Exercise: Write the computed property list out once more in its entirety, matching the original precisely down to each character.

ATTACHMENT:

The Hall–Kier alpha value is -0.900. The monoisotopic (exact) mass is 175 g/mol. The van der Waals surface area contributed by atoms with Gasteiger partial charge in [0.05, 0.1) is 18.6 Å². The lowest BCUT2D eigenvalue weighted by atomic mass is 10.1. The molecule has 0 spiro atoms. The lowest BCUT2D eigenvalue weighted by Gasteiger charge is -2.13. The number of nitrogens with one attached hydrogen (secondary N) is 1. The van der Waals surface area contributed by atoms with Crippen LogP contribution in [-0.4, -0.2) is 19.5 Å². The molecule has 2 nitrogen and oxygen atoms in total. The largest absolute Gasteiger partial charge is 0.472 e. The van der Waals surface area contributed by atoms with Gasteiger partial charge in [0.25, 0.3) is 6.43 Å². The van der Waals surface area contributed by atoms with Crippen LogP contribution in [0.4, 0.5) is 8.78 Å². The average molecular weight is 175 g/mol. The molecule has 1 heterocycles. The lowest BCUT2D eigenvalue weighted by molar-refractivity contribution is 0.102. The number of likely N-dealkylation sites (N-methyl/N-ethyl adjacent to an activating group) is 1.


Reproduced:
The Hall–Kier alpha value is -0.900. The monoisotopic (exact) mass is 175 g/mol. The van der Waals surface area contributed by atoms with Gasteiger partial charge in [0.05, 0.1) is 18.6 Å². The lowest BCUT2D eigenvalue weighted by atomic mass is 10.1. The molecule has 0 spiro atoms. The lowest BCUT2D eigenvalue weighted by Gasteiger charge is -2.13. The number of nitrogens with one attached hydrogen (secondary N) is 1. The van der Waals surface area contributed by atoms with Crippen LogP contribution in [-0.4, -0.2) is 19.5 Å². The molecule has 2 nitrogen and oxygen atoms in total. The largest absolute Gasteiger partial charge is 0.472 e. The van der Waals surface area contributed by atoms with Gasteiger partial charge in [0.25, 0.3) is 6.43 Å². The van der Waals surface area contributed by atoms with Crippen LogP contribution in [0.4, 0.5) is 8.78 Å². The average molecular weight is 175 g/mol. The molecule has 1 heterocycles. The lowest BCUT2D eigenvalue weighted by molar-refractivity contribution is 0.102. The number of likely N-dealkylation sites (N-methyl/N-ethyl adjacent to an activating group) is 1.